OCZ Vertex Limited Edition, SandForce Powered SSD

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Test System and IOMeter

Our Test Methodologies:  Under each test condition, the Solid State Drives tested here were installed as secondary volumes in our testbed, with a standard spinning hard disk for the OS and benchmark installations.  The SSDs were left blank without partitions wherever possible, unless a test required them to be partitioned and formatted, as was the case with our Vantage benchmark tests. Windows firewall, automatic updates and screen savers were all disabled before testing. In all test runs, we rebooted the system and waited several minutes for drive activity to settle before invoking a test.

HotHardware Test System
Intel Core i7 Powered

Processor -
Motherboard -

Video Card -
Memory -
Audio -

Storage -

 

Hardware Used:
Intel Core i7 965

Gigabyte GA-EX58-Extreme
(X58 Express Chipset)

GeForce GTX 280
6144MB Kingston HyperX DDR3-1333

Integrated on board

Western Digital Raptor - OS
OCZ Vertex LE 100GB
OCZ Vertex 2 Pro 100GB
OCZ Vertex 120GB
Intel X25-M Gen 2 160GB

OS -
Chipset Drivers -
DirectX -
Video Drivers
-
Relevant Software:
Window 7 Ultimate 64-bit
Intel 9.1.0.1012
DirectX 10
NVIDIA ForceWare v195.62

Benchmarks Used:
HD Tach 3.0.1.0
ATTO ver 2.41
PCMark Vantage
SiSoftware Sandra XII SP2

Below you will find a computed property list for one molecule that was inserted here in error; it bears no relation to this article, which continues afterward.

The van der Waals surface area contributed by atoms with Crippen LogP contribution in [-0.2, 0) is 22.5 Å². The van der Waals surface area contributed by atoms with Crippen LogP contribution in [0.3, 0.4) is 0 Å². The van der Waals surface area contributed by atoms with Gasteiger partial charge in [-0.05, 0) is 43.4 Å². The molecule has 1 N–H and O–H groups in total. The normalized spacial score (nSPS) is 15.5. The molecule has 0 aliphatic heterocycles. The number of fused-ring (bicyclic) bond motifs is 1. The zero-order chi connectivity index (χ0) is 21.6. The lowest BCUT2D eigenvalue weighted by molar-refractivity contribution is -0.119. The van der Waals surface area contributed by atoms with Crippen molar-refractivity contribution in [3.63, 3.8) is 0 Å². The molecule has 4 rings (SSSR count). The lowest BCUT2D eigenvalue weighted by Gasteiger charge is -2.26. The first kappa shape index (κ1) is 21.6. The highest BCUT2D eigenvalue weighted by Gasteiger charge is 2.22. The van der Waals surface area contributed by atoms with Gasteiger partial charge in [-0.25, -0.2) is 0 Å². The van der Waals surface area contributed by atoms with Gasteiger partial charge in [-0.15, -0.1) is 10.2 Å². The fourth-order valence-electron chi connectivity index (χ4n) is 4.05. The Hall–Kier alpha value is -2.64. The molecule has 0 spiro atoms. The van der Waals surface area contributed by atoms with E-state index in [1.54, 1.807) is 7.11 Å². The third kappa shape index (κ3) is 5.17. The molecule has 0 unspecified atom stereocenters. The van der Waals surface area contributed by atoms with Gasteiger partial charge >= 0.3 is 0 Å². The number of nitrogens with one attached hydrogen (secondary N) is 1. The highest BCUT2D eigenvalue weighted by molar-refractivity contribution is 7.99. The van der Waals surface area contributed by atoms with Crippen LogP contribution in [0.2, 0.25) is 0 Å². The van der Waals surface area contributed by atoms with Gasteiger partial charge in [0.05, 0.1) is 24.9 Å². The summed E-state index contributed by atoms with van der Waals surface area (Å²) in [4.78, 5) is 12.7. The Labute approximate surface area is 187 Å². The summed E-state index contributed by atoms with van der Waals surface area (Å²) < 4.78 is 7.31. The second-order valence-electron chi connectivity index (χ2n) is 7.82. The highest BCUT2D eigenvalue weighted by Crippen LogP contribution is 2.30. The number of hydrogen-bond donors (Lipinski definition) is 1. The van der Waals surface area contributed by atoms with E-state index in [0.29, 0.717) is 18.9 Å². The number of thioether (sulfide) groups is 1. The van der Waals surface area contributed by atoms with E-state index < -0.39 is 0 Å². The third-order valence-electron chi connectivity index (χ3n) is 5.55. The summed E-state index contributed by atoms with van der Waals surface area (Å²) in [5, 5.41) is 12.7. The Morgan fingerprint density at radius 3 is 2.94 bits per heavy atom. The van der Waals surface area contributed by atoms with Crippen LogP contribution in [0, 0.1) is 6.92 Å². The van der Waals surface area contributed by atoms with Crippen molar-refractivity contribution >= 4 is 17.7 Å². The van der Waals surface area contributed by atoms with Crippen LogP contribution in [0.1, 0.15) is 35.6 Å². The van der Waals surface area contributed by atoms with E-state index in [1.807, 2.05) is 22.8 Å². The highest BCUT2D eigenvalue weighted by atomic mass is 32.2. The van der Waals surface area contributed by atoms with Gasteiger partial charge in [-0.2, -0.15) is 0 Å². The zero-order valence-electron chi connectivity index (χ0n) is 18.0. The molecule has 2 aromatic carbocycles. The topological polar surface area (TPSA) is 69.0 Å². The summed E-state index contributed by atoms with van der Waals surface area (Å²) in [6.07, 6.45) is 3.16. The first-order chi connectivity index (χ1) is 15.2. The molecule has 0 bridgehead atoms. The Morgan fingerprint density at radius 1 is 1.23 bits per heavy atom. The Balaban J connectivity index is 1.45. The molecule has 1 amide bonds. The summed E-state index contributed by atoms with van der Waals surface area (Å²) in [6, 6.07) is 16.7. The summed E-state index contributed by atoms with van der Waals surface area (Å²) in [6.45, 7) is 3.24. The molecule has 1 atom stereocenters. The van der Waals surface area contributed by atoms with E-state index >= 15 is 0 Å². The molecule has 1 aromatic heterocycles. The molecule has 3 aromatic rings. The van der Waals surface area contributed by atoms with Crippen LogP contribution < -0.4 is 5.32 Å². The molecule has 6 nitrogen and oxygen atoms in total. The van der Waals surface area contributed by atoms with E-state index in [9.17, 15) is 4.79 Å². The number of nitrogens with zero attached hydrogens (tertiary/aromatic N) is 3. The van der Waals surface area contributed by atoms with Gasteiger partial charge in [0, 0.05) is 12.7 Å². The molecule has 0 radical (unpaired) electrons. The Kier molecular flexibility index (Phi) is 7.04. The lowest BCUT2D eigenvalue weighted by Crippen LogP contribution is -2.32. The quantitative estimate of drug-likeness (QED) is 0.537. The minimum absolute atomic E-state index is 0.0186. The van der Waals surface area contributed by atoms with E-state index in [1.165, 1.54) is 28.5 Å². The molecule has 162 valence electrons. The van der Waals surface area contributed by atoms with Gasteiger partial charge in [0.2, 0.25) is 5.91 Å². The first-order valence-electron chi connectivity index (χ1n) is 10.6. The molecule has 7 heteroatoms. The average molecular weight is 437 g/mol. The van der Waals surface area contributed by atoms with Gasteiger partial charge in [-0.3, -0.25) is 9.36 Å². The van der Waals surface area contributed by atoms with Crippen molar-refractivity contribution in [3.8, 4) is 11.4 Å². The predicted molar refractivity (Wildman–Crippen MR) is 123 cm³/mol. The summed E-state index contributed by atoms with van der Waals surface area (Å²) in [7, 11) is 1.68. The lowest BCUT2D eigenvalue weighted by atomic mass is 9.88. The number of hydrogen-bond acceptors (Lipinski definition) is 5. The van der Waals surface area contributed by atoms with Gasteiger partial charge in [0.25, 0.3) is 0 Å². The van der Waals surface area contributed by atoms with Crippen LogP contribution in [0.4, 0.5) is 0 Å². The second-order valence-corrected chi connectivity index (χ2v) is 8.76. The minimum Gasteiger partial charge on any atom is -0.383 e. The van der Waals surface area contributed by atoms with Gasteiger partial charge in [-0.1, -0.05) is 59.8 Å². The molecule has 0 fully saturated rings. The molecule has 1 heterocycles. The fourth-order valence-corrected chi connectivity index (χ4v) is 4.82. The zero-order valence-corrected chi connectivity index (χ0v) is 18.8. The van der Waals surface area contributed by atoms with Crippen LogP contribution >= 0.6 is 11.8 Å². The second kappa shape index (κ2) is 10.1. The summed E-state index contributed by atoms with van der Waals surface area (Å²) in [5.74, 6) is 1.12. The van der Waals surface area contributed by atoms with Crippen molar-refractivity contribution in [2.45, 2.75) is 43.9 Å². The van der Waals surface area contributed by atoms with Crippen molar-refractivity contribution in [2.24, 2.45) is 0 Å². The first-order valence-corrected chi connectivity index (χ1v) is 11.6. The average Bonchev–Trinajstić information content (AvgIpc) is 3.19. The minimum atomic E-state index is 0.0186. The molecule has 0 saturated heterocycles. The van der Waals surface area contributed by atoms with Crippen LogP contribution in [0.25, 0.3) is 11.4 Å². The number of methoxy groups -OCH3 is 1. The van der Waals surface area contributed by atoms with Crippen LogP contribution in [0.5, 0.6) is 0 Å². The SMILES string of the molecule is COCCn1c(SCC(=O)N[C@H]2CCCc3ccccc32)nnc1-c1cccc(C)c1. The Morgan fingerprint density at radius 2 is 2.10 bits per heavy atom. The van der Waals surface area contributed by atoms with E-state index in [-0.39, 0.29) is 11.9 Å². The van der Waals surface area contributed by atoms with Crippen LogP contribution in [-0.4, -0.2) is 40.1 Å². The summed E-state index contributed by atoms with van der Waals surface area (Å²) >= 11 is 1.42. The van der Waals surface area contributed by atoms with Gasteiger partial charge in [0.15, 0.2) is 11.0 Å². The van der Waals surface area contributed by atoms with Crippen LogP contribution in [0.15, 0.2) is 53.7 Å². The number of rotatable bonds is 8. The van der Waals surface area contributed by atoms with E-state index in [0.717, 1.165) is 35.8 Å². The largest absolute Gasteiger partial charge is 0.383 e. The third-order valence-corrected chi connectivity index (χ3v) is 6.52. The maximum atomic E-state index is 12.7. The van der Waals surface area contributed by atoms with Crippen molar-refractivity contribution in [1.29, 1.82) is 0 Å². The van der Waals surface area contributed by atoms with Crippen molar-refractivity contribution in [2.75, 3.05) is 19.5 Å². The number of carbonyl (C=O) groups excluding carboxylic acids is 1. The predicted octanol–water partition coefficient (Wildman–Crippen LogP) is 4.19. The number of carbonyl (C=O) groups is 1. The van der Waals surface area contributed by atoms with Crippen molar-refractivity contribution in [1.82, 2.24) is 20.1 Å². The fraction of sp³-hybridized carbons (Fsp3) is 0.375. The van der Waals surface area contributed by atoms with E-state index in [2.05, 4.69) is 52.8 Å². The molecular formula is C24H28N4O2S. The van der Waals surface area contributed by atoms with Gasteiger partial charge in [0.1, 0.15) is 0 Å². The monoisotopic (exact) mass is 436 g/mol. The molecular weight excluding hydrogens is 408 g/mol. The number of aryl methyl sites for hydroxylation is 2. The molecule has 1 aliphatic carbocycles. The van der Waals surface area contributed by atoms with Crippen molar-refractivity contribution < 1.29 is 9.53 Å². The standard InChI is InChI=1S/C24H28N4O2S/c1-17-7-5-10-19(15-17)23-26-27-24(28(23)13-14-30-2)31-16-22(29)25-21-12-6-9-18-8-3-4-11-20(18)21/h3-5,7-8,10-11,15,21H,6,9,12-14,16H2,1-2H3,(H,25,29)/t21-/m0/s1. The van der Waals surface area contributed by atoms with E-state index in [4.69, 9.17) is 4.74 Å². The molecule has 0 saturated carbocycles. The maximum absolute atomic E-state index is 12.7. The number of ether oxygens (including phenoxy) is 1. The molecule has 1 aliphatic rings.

IOMeter 2008
CrystalDiskMark

 IOMeter
 I/O Subsystem Measurement To


The IOMeter Question:
As we noted in a previous SSD round-up article, though IOMeter is clearly thought of as a well respected industry standard drive benchmark, we're not completely comfortable with it for testing SSDs.  The fact of the matter is, though our actual results with IOMeter appear to scale properly, it is debatable whether or not certain access patterns, as they are presented to and measured on an SSD, actually provide a valid example of real-world performance for the average end user.  That said, we do think IOMeter is a gauge for relative available bandwidth with a given storage solution.

In the following tables, we're showing two sets of access patterns; one with an 8K transfer size, 80% reads (20% writes) and 80% random (20% sequential) access and one with IOMeter's default access pattern of 2K transfers, 67% reads and 100% random access.



First we should note that there is a very different set of test conditions here, between the OCZ Vertex 2 Pro SSD, with AHCI disabled and the OCZ Vertex LE drive, as well as all other drives in this test, with AHCI enabled.  As we mentioned earlier, we learned the hard way that these drives from OCZ based on Sandforce SSD controller technology, benefit significantly from enabling AHCI.  As such, you can see how well the drive performs with this feature turned on, which allows the drive to queue up concurrent requests when the system is busy.  In terms of IOMeter metrics, we're looking at a 3X - 6X  performance gain with AHCI enabled.  Also, essentially, the Vertex 2 Pro and Vertex LE drives are the same SSD, save for different firmware versions. They both use the same controller and memory architecture with Micron NAND Flash.  What's also impressive is how the Vertex LE with AHCI enabled takes the Intel X25-M Gen 2 to task, generally doubling its performance in our IOMeter testing.

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